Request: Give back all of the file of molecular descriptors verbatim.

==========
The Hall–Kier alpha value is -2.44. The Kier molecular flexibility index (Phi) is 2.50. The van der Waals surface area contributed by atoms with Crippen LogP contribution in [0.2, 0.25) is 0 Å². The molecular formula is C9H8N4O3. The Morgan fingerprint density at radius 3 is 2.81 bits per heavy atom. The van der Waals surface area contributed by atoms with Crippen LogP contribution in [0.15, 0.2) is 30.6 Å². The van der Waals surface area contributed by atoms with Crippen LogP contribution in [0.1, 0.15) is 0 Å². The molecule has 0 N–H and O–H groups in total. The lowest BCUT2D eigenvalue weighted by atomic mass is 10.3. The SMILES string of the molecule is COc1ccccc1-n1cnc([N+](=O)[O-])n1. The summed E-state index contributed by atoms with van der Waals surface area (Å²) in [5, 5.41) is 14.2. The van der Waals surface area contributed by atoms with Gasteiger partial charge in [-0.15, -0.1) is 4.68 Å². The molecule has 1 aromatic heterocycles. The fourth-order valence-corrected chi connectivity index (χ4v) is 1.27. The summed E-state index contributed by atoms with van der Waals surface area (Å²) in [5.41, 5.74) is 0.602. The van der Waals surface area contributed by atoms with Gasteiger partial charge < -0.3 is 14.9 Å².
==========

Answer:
The Hall–Kier alpha value is -2.44. The Kier molecular flexibility index (Phi) is 2.50. The van der Waals surface area contributed by atoms with Crippen LogP contribution in [0.2, 0.25) is 0 Å². The molecular formula is C9H8N4O3. The Morgan fingerprint density at radius 3 is 2.81 bits per heavy atom. The van der Waals surface area contributed by atoms with Crippen LogP contribution in [0.15, 0.2) is 30.6 Å². The van der Waals surface area contributed by atoms with Crippen LogP contribution in [0.1, 0.15) is 0 Å². The molecule has 0 N–H and O–H groups in total. The lowest BCUT2D eigenvalue weighted by atomic mass is 10.3. The SMILES string of the molecule is COc1ccccc1-n1cnc([N+](=O)[O-])n1. The summed E-state index contributed by atoms with van der Waals surface area (Å²) in [5, 5.41) is 14.2. The van der Waals surface area contributed by atoms with Gasteiger partial charge in [-0.15, -0.1) is 4.68 Å². The molecule has 1 aromatic heterocycles. The fourth-order valence-corrected chi connectivity index (χ4v) is 1.27. The summed E-state index contributed by atoms with van der Waals surface area (Å²) in [5.41, 5.74) is 0.602. The van der Waals surface area contributed by atoms with Gasteiger partial charge < -0.3 is 14.9 Å².